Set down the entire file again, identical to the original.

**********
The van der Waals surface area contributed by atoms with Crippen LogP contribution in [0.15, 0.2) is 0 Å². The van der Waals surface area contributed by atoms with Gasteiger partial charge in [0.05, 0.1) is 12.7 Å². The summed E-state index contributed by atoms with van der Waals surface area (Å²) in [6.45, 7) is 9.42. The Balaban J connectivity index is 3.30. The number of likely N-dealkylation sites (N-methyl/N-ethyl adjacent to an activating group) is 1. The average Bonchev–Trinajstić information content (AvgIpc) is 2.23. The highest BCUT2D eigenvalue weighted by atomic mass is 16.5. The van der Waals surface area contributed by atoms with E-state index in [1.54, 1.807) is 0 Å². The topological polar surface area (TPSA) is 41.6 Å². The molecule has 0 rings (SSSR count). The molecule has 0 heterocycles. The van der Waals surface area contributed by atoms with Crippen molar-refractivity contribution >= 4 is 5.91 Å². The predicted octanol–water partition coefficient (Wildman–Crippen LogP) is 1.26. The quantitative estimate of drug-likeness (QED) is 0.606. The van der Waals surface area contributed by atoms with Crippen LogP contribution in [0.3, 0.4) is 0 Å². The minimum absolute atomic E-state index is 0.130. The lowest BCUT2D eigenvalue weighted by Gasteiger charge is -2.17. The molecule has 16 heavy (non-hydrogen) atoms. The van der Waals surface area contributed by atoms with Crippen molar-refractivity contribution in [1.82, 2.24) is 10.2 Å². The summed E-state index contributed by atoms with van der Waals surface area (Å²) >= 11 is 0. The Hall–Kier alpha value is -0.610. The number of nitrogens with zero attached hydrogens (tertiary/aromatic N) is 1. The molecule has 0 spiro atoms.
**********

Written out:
The van der Waals surface area contributed by atoms with Crippen LogP contribution in [0.15, 0.2) is 0 Å². The van der Waals surface area contributed by atoms with Gasteiger partial charge in [0.05, 0.1) is 12.7 Å². The summed E-state index contributed by atoms with van der Waals surface area (Å²) in [6.45, 7) is 9.42. The Balaban J connectivity index is 3.30. The number of likely N-dealkylation sites (N-methyl/N-ethyl adjacent to an activating group) is 1. The average Bonchev–Trinajstić information content (AvgIpc) is 2.23. The highest BCUT2D eigenvalue weighted by atomic mass is 16.5. The van der Waals surface area contributed by atoms with E-state index in [1.54, 1.807) is 0 Å². The topological polar surface area (TPSA) is 41.6 Å². The molecule has 0 rings (SSSR count). The molecule has 0 heterocycles. The van der Waals surface area contributed by atoms with Crippen molar-refractivity contribution >= 4 is 5.91 Å². The predicted octanol–water partition coefficient (Wildman–Crippen LogP) is 1.26. The quantitative estimate of drug-likeness (QED) is 0.606. The van der Waals surface area contributed by atoms with Crippen LogP contribution in [0.3, 0.4) is 0 Å². The minimum absolute atomic E-state index is 0.130. The lowest BCUT2D eigenvalue weighted by Gasteiger charge is -2.17. The molecule has 16 heavy (non-hydrogen) atoms. The van der Waals surface area contributed by atoms with Crippen molar-refractivity contribution in [1.82, 2.24) is 10.2 Å². The summed E-state index contributed by atoms with van der Waals surface area (Å²) >= 11 is 0. The Hall–Kier alpha value is -0.610. The number of nitrogens with zero attached hydrogens (tertiary/aromatic N) is 1. The molecule has 0 spiro atoms.